Below 220 KIAS the controller may safely ask the pilot to reduce to minimum clean speed. This is the minimum operating speed with flaps and gear retracted.
The use of this speed can be useful for the controller in case a deceleration is needed since it does not affect the fuel consumption which increases significantly when flaps are extracted.
The minimum clean speed can be quite different from one airplane to another. Be aware that some of the "Heavy" wake turbulence category aircraft have a minimum clean speed higher than 220 KIAS. In IVAO, many pilots do not know their minimum clean speed.
Depending on the aircraft, the final approach speed ranges between 110 and 170 KIAS (except general aviation airplanes).
If the controller wants an aircraft to maintain a high approach speed on final he can ask for a speed of 180 KIAS maximum until the OM (Outer Marker) or the FAF/FAP.
Beyond the FAF/FAP or the OM the controller cannot impose a speed restriction and shall negotiate it with the pilot who is the only responsible of his final approach speed.
The pilot may refuse to begin the approach procedure at too high speed.
Whenever the controller needs to ensure traffic separation on final, he may impose to reduce to the minimum approach speed (minimum speed with flaps and gear fully extended).
It is advised not to impose such a speed restriction before 15 NM from the airfield since it would oblige the aircraft to fly a rather large distance in a configuration close to the stall speed. Moreover, this configuration leads to a significant increase of the fuel consumption.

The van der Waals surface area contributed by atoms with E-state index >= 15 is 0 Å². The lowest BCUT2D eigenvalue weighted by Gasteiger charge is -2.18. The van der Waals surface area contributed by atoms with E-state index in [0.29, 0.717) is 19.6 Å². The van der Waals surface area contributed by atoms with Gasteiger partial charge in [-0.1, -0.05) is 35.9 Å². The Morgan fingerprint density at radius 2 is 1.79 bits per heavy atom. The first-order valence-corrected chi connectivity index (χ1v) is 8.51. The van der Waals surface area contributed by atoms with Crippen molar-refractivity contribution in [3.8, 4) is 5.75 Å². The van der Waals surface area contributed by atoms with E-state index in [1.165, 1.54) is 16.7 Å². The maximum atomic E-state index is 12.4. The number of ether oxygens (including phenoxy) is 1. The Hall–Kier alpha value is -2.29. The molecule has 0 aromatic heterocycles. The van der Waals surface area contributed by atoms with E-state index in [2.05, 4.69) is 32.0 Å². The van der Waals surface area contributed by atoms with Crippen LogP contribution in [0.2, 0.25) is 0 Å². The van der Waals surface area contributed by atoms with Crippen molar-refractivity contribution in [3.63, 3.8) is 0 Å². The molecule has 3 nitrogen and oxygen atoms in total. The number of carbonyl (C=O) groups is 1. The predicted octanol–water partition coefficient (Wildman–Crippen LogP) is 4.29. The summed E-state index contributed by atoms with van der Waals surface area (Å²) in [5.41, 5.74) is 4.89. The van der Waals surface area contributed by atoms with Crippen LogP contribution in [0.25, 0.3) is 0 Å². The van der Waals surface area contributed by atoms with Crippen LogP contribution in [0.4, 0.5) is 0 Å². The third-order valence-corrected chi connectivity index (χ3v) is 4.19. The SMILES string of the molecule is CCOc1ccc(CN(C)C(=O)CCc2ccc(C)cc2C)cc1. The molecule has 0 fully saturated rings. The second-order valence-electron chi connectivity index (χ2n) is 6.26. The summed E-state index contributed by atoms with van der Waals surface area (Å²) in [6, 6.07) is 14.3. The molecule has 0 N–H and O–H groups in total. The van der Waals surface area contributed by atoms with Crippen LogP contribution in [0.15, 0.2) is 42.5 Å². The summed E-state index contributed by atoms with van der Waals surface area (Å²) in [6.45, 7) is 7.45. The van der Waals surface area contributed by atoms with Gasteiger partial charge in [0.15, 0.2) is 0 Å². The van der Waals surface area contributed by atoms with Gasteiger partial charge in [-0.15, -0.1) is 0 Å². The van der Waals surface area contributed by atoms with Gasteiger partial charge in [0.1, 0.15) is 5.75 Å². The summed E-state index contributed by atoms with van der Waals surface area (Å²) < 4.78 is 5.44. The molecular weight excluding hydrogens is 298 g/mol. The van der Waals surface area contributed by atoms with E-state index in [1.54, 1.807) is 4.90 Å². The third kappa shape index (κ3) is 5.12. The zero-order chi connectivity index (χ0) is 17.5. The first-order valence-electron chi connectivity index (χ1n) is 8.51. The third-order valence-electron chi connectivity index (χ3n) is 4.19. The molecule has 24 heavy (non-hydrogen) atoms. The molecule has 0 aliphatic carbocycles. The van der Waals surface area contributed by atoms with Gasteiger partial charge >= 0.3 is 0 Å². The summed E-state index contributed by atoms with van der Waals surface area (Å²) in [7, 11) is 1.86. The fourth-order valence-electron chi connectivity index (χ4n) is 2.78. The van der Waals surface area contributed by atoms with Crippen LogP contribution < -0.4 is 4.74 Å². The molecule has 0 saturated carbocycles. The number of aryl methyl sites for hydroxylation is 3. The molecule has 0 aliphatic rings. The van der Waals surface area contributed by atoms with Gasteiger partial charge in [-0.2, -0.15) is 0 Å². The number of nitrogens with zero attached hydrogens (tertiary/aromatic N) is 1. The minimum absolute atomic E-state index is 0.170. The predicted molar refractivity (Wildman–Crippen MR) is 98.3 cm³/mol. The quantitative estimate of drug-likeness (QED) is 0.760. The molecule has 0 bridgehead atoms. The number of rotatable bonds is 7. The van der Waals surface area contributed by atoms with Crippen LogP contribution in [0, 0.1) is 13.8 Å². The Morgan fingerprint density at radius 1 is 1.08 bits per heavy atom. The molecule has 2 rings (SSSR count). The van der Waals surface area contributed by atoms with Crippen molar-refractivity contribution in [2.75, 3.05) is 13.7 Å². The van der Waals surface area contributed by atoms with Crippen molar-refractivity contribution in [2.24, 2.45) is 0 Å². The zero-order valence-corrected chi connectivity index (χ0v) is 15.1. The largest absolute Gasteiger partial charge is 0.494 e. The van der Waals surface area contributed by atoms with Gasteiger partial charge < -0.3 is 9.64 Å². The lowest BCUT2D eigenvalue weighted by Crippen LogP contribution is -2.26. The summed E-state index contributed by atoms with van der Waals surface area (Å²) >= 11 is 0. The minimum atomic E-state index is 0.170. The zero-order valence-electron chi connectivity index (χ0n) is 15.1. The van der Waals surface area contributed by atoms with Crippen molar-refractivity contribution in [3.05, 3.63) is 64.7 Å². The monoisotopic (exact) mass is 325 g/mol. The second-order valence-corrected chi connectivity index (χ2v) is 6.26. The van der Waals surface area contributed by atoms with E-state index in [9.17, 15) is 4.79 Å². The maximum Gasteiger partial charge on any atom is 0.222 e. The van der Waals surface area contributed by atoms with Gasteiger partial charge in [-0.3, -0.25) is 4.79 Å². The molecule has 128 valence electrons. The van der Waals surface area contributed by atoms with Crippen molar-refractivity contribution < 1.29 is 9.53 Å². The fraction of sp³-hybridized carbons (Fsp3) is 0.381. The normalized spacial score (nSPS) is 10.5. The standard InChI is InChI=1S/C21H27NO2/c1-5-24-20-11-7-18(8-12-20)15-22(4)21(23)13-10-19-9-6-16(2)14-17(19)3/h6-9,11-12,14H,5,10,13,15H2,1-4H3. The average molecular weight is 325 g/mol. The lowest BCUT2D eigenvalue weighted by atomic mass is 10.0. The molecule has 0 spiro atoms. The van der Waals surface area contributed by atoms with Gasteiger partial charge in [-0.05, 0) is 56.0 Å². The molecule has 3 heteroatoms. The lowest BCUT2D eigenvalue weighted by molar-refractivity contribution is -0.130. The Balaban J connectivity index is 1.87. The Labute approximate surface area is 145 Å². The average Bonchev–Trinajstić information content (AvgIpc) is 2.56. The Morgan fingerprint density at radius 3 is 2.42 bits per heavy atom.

Be careful in using this speed when regulating the approach flow since for some airplanes the minimum approach speed is very low (less than 80 kt). An aircraft with a speed of 80/100 KIAS at 10 NM from the airport may spoil the regulation flow.
The normal bank angle ranges between 25° and 30° (clean configuration). A bank angle exceeding 30° is considered as uncomfortable for passengers.
During a holding circuit at the minimum clean speed or at the published maximum hold speed the bank angle shall not be less than 25°. The bank angle is reduced to 15° when flaps are extracted. This is due to the fact that in this configuration the indicated speed is close to the stall speed and the airplane is generally at rather low altitude.
For a given bank angle, the higher the speed is, the largest the radius of turn will be. For a given speed, the higher the bank angle is, the smallest the radius of turn will be. This is important in handling aircraft in holding circuits. The "size" of the circuit can be very different as a function of the aircraft speed and bank angle.
Nevertheless, the protection volume of a published circuit is designed to take into account several parameters, uncertainties and the different possible joining procedures.
In the table below, some general performances are presented to provide an overall view to the controller:
|Aircraft type (examples)||Maximum Operation Speed (IAS)||Approach Speed (IAS)||Minimum Clean Speed (IAS)||Final Approach Speed (IAS)||Minimum Approach Speed (IAS)||Rate of Climb/Descent (ft/min)|
|General Aviation: BE55 C182 C310 PA31 PA46 TB20||120-220 (Vmo)||80-180||75-100||70-110||60-95||C: 500-1500
|Turboprop: AT42 BE90 B350 C130 DHC8 E120 F27 F50 S340||180-280 (Vmo)||150-250||120-150||110-140||80-115||C: 1000-2500
|Private jets: BJ40 C550 FA20 FA50 HS25 LR35 LR45||230-390 (Vmo)||180-280||150-180||120-150||95-125||C: 1500-5000
|Liners: A310 A320 B717 B737 B757 CRJ7 DC10 IL62 MD80||220-350 (Vmo)||200-280||170-230||120-160||105-145||C: 1000-3500
|"Heavy" Liners: A330 A340 B747 B777 MD11 A225||230-360 (Vmo)||200-260||210-250||140-170||125-155||C: 1500-3500